Monday, 19 February, 2018

NATO researchers call Stuxnet attack on Iran illegal

A group of NATO researchers agreed that the 2009 Stuxnet attack on Iran’s nuclear facilities constituted “an act of force,” noting that the cyberattack has probably been a violation of international law.

While that accusations against U.S. and Israel have never been confirmed by either government, a NATO Commission has now confirmed it as an “act of force.”

“Acts that kill or injure persons or destroy or damage objects are unambiguously uses of force,” according to “The Tallinn Manual on the International Law Applicable to Cyber Warfare.”

Acts of force are prohibited under the United Nations charter, except when done in self-defense, said Michael Schmitt, professor of international law at the U.S. Naval War College in Rhode Island and lead author of the study.
According to the UN Charter, the use of force is allowed only with the approval of the United Nations Security Council in self-defense and in response to attack by another country.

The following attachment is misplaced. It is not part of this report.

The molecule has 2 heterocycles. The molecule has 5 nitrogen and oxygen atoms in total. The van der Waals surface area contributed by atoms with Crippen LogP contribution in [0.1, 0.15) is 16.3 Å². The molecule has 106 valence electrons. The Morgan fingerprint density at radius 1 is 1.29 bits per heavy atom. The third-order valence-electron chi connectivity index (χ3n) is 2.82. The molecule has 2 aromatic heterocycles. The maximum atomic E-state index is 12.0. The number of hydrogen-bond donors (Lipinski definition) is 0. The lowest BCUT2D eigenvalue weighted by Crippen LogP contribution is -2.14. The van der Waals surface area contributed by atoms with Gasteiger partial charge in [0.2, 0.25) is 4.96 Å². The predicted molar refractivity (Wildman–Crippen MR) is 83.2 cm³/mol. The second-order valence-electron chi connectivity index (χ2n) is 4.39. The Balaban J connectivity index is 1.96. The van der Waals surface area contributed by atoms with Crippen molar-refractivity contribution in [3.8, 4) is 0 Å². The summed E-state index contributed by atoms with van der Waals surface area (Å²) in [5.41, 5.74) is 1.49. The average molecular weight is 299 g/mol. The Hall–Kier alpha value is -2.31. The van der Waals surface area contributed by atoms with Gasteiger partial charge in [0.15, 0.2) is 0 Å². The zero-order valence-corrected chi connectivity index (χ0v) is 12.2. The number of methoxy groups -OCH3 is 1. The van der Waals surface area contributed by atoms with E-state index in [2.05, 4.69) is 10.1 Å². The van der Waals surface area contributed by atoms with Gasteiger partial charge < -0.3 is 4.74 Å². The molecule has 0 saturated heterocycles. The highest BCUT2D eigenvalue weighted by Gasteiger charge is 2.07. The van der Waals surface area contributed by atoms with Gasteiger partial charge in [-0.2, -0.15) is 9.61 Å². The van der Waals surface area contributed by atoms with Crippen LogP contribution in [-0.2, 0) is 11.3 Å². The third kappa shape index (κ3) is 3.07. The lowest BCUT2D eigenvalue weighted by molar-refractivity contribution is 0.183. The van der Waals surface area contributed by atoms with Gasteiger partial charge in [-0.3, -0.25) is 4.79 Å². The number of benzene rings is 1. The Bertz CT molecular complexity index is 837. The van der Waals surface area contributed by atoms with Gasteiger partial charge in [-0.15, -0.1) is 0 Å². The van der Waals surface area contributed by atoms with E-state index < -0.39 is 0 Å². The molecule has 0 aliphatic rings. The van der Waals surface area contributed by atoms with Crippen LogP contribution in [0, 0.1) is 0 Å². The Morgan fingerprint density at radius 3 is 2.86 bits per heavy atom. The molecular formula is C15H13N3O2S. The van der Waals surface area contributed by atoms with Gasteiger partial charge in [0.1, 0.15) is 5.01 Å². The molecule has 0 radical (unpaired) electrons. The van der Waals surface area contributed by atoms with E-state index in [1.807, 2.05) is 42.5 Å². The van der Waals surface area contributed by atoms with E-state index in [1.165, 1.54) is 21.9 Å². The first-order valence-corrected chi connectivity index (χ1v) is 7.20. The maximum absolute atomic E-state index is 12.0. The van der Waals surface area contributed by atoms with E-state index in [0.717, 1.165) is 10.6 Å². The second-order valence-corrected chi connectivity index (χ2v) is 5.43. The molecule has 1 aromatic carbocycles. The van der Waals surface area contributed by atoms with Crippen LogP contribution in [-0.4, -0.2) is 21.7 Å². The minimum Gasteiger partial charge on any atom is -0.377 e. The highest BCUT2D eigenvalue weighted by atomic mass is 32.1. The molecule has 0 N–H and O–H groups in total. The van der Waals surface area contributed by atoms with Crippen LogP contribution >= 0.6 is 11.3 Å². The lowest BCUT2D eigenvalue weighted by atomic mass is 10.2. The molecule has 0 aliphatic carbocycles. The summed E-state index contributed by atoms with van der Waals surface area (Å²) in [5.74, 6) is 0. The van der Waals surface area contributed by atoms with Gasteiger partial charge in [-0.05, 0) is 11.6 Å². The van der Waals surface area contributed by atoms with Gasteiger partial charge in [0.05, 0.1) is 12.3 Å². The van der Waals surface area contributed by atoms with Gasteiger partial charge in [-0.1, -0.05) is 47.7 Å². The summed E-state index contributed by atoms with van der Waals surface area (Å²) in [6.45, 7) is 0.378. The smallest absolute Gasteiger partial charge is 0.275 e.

Schmitt said the 20-member group of researchers who wrote the manual all agreed that the use of Stuxnet virus, that attacked Iran’s cyber structures in 2009, was an act of force.


Washington and Tel Aviv are believed to have jointly developed the malware, although neither has accepted responsibility for the attack. Iran has been the target of several cyber attacks over the past few years.


Stuxnet was launched in 2009 and 2010, and possibly 2008 as well, and targeted cascades and centrifuges at the Natanz uranium enrichment plant in Iran.

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